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Members of the DART team celebrate on Sept. 26, 2022, as images livestreamed from the spacecraft show it successfully impacted the asteroid Dimorphos, completing the world’s first planetary defense test mission. Credit: Johns Hopkins APL/Ed Whitman
In recognition of its successful completion of the world’s first planetary defense test mission, NASA’s Double Asteroid Redirection Test (DART) has earned the National Space Club and Foundation’s Nelson P. Jackson Aerospace Award, which honors the previous year’s most outstanding contribution to the missile, aircraft or space field.
Designed, built and operated by the Johns Hopkins Applied Physics Laboratory (APL) in Laurel, Maryland, for NASA’s Planetary Defense Coordination Office (PDCO), which oversees the agency’s ongoing efforts in planetary defense, DART was humanity’s first mission to intentionally move a celestial object, impacting the asteroid Dimorphos on Sept. 26, 2022. DART’s successful collision with Dimorphos changed the asteroid’s orbit around its companion asteroid, Didymos, by a whopping 33 minutes.
“DART is an exciting demonstration of one method of asteroid deflection and proved we have technology capable of deflecting an asteroid with a kinetic impactor spacecraft if the need ever arose,” said Lindley Johnson, NASA’s Planetary Defense Officer at NASA Headquarters in Washington. “But to effectively deflect an asteroid on a collision course with our planet with something like DART we must first find it, which is why accelerating efforts to find asteroids that could pose a threat to Earth continues to be a top priority of NASA’s planetary defense efforts.”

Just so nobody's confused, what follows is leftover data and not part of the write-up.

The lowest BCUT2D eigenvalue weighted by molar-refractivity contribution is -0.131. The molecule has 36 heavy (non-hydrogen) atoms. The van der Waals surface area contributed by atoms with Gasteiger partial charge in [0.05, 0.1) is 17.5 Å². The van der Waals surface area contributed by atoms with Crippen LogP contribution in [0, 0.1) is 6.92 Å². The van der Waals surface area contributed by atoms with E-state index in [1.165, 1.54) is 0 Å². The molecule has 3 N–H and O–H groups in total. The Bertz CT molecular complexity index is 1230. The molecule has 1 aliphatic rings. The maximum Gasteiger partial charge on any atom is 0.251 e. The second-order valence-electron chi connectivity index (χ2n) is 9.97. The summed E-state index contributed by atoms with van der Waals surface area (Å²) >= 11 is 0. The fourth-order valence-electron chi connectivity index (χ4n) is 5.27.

Launched in 2021 from Vandenberg Space Force Base in California atop a SpaceX Falcon 9 rocket, NASA’s DART spacecraft traveled for 10 months on its one-way trip to Dimorphos. Immediately following DART’s successful collision with its target asteroid, the team began analyzing data from ground-based telescopes and radar facilities worldwide to understand the efficiency of the momentum transfer from DART’s impact.
In conjunction with the images returned by DART’s onboard Didymos Reconnaissance and Asteroid Camera for Optical navigation (DRACO), the Italian Space Agency’s Light Italian CubeSat for Imaging of Asteroids (LICIACube), and NASA’s James Webb Space Telescope, Hubble Space Telescope and Lucy spacecraft, the data is helping scientists understand the compositional nature of Dimorphos’ surface, how much material was ejected by the collision, how fast it was ejected and the distribution of particle sizes in the subsequent dust cloud to ultimately determine how effectively a kinetic impactor spacecraft can modify an asteroid’s orbit. The DART team recently published the first scientific analyses of the impact event.
“This is a well-deserved recognition of a team whose tireless and meticulous preparation resulted in a mission that exceeded all expectations and inspired people across the globe,” said Bobby Braun, head of APL’s Space Exploration Sector. “I am exceedingly proud of the talented scientists and engineers whose dedicated efforts made humanity’s first planetary defense test mission possible. The data returned from DART will inform future planetary defense efforts to guard our planet from a potential calamitous impact.”
The 2023 Jackson Award will be presented to representatives of the DART team during the annual Goddard Memorial Dinner on March 10. It will be the second project sponsored by the PDCO to receive the award. The first was NASA Jet Propulsion Laboratory’s Center for Near Earth Object Studies, which earned the award last year.
APL manages the DART mission for NASA’s Planetary Defense Coordination Office, as a project of the agency’s Planetary Missions Program Office.
The National Space Club and Foundation bridges industry and government to foster excellence in space activity. A panel of experts from the aerospace and defense industries, government and academia selected the DART mission for the honor, which is named for the club’s founder and past president, Nelson Pete Jackson.